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12 Responses to Navigating super law changes with confidence

  1. Rod March 23, 2017 at 5:21 PM #

    Hi Monica

    A widely held misconception within the professional advisory community was that a TRIS automatically reverts to an account based pension for a retiree where all conditions of release are satisfied. .However, the ATO has recently stated that a TRIS must be commuted first and then a new account based pension started.

    Apart from the revelation that many now trapped older retired TRIS pensioners will lose their Commonwealth Health Benefits Card because they commute and start a new Account based pension (after 31 Dec 2015), another serious issue has emerged.

    Many of these retirees followed the “expert advice” in good faith and made withdrawals in excess of the 10% limit on the basis that their TRIS had converted to an account based income stream. Accordingly, they have breached the rules and are subject to severe income tax penalties.

    Given that these breaches have been going on undetected it is inescapable that ATO has been asleep at the wheel and has accepted the legitimacy of these withdrawals. Otherwise it would have issued bulletins alerting the industry that these breaches were occurring by dint of the illegal or in fact non-cessation of the TRIS.

    QUESTION:
    Are you aware if the industry is requesting the ATO to retrospectively fix;-
    a) the loss of Health card trap; and
    b) the inadvertent breach of TRIS rules on the assumption it had converted to an account based income stream.

    Thanks
    Rod

  2. Bruce February 15, 2017 at 8:36 AM #

    This statement in the above article regarding future indexation of the cap is slightly different to the advice I received from my local Federal member. “Where an SMSF member exceeds their $1.6 million pension cap by less than $100,000 at 30 June 2017, the new law allows the member six months to remove the excess from the member’s pension account. However, the member will still be recorded as having exceeded their $1.6 transfer balance cap and will not be eligible for any indexed increases of the cap in the future, even if they reduce their pension account balance below $1.6 million.”

    The advice I have received is as follows:

    “If an individual transfers the full $1.6million into a retirement phase account, the individual will not be able to transfer any more into the retirement phase as they have already utilised 100 per cent of their cap space.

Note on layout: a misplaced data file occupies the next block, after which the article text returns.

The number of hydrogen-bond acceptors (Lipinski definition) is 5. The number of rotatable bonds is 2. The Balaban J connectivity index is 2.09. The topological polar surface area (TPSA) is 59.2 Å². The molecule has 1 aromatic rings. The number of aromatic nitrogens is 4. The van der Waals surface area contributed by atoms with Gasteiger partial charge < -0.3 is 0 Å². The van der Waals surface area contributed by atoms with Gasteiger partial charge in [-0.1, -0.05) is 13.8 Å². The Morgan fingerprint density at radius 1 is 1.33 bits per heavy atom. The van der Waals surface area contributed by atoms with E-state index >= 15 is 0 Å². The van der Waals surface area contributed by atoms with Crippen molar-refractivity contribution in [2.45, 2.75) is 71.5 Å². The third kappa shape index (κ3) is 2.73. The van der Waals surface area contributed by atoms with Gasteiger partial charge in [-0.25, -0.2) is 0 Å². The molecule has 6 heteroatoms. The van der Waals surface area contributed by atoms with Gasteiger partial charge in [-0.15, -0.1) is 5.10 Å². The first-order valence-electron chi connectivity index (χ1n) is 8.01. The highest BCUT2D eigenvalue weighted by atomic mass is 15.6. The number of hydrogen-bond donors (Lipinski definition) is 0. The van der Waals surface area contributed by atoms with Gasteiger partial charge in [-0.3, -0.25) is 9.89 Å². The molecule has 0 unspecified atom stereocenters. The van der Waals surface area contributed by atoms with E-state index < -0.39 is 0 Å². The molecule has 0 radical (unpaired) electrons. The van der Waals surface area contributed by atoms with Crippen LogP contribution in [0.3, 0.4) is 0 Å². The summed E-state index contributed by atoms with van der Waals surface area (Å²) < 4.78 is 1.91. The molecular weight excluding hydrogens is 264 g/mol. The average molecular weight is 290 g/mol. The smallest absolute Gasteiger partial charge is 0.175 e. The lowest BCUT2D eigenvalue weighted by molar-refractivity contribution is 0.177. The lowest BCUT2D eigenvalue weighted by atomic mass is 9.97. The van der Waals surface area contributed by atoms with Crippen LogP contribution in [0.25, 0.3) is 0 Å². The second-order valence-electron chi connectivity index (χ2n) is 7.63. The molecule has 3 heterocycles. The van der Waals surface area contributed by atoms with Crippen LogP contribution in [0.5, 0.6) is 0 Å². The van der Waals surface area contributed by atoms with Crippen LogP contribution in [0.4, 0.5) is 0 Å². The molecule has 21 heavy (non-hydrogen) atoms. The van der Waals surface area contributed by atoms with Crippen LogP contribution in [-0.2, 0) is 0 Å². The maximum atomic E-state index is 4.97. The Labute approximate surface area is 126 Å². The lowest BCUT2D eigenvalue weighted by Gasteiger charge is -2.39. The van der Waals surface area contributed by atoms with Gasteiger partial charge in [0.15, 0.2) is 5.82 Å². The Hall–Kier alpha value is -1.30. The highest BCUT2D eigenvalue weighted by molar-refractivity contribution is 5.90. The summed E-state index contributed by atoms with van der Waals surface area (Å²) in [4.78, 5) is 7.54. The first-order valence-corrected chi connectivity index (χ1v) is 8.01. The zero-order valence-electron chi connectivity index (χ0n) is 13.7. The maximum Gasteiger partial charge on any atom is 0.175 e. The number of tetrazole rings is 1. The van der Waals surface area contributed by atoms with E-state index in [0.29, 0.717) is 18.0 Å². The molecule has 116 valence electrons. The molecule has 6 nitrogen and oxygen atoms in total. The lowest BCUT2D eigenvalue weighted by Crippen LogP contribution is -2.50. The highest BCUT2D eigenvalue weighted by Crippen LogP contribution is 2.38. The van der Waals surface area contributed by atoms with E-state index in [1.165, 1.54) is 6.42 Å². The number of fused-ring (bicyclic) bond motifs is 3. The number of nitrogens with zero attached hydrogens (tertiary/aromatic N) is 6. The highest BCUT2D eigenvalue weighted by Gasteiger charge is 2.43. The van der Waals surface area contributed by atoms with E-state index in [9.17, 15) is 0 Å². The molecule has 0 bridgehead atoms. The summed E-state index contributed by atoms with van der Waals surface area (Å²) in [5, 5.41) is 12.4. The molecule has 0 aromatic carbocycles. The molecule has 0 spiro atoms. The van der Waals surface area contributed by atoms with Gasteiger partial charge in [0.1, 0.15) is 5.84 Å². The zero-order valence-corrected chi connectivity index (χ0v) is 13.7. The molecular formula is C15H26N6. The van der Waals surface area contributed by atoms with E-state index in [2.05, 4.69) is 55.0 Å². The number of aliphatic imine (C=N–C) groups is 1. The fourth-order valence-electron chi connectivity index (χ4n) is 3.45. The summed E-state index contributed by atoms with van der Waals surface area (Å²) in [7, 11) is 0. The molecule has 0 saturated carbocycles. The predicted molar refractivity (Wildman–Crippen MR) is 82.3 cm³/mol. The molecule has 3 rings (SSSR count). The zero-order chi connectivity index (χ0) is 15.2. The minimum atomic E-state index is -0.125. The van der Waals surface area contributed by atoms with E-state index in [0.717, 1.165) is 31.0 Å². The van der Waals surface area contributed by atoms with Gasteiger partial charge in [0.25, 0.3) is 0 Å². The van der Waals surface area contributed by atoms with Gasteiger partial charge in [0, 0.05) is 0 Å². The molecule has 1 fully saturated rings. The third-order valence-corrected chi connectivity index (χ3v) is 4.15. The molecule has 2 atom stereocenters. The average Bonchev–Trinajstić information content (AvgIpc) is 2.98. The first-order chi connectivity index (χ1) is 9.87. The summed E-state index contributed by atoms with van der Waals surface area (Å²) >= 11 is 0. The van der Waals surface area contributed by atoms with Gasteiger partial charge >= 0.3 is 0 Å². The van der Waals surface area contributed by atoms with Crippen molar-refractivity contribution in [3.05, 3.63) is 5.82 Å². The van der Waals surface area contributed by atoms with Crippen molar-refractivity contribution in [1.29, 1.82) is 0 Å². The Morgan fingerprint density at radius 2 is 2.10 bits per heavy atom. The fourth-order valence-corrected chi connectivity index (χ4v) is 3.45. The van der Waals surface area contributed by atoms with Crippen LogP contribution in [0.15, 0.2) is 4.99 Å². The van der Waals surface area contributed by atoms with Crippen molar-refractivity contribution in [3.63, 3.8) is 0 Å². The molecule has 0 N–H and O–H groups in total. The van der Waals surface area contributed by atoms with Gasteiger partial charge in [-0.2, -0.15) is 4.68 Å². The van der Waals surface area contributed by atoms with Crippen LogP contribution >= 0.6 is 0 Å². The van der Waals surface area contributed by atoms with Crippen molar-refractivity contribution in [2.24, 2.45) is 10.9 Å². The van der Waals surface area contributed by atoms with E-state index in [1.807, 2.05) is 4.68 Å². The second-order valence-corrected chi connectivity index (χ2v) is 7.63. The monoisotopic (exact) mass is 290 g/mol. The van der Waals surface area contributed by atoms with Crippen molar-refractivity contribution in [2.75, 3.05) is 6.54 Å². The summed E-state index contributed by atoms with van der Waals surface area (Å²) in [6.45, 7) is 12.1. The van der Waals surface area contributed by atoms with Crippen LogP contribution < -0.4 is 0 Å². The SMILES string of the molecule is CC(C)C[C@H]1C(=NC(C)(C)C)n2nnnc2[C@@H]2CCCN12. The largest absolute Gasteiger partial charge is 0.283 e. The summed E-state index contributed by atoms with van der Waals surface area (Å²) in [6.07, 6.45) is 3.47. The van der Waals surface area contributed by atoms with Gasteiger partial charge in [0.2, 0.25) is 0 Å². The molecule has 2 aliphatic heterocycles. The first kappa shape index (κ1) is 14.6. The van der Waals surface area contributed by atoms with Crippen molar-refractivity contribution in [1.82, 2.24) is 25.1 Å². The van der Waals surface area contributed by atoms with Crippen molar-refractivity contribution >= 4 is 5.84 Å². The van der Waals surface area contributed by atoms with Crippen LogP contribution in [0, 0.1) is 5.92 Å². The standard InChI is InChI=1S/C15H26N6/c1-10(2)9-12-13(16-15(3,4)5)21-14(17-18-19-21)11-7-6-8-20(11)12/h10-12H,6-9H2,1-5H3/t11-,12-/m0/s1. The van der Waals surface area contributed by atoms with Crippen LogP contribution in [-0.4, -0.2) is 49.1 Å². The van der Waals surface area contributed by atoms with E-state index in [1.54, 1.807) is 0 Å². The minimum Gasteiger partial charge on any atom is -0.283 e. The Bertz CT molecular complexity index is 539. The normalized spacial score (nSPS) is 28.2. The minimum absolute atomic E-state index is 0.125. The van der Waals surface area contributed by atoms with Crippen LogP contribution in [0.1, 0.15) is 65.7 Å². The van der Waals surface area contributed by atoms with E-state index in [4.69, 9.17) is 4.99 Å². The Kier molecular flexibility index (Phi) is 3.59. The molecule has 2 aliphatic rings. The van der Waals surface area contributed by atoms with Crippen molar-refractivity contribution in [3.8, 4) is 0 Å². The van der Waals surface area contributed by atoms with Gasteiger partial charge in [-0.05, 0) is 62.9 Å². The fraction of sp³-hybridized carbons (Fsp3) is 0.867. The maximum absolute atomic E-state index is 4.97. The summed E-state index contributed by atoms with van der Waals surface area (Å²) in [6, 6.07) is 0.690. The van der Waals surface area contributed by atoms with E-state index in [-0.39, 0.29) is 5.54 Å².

If an individual transfers $800,000 into a retirement phase account, they will have utilised 50 per cent of the cap space. If the cap is later indexed to, for example, $1.7million, they will be able to transfer an additional 50 percent of the indexed cap, being $850,000.”

    This is a further example of the confusion there is about the changes to superannuation. The ATO needs to get its act together and hold seminars and workshops to allay the concerns of SMSF Trustees before 1 July 2017.

  3. Graham Hand February 5, 2017 at 5:18 PM #

    Please note we have posted a follow up article by Monica addressing the above questions, but she may not be able to respond directly to further questions for a while and readers should refer to their financial adviser.

  4. Bruce February 3, 2017 at 11:12 AM #

    Hi Monica,
    My future investment plans depend greatly on the following:

    (a) Excluding partial commutations, post 2017 if the value of assets in my pension account fall below $1.6m (e.g. another GFC) under what circumstances can I transfer money in from my accumulation account to bring the balance back to $1.6m?

    (b) Can I segregate my superannuation holdings into two separate accounts – pension and accumulation – so that they are treated independently?

    If (a) is not possible I shall need to adopt a very conservative investment policy for funds in the pension phase.
    If (b) is possible, I can consider stable income investments in my pension account and growth investments such as equities in my accumulation account.

    Given that members of defined benefit schemes are guaranteed no reduction in their pension payments during their lives, it would seem unfair for the government to treat self funded retirees differently. There is a good chance that some pension accounts will be adversely affected by financial events over the next 30 years or so.

  5. John Wilson February 2, 2017 at 10:27 PM #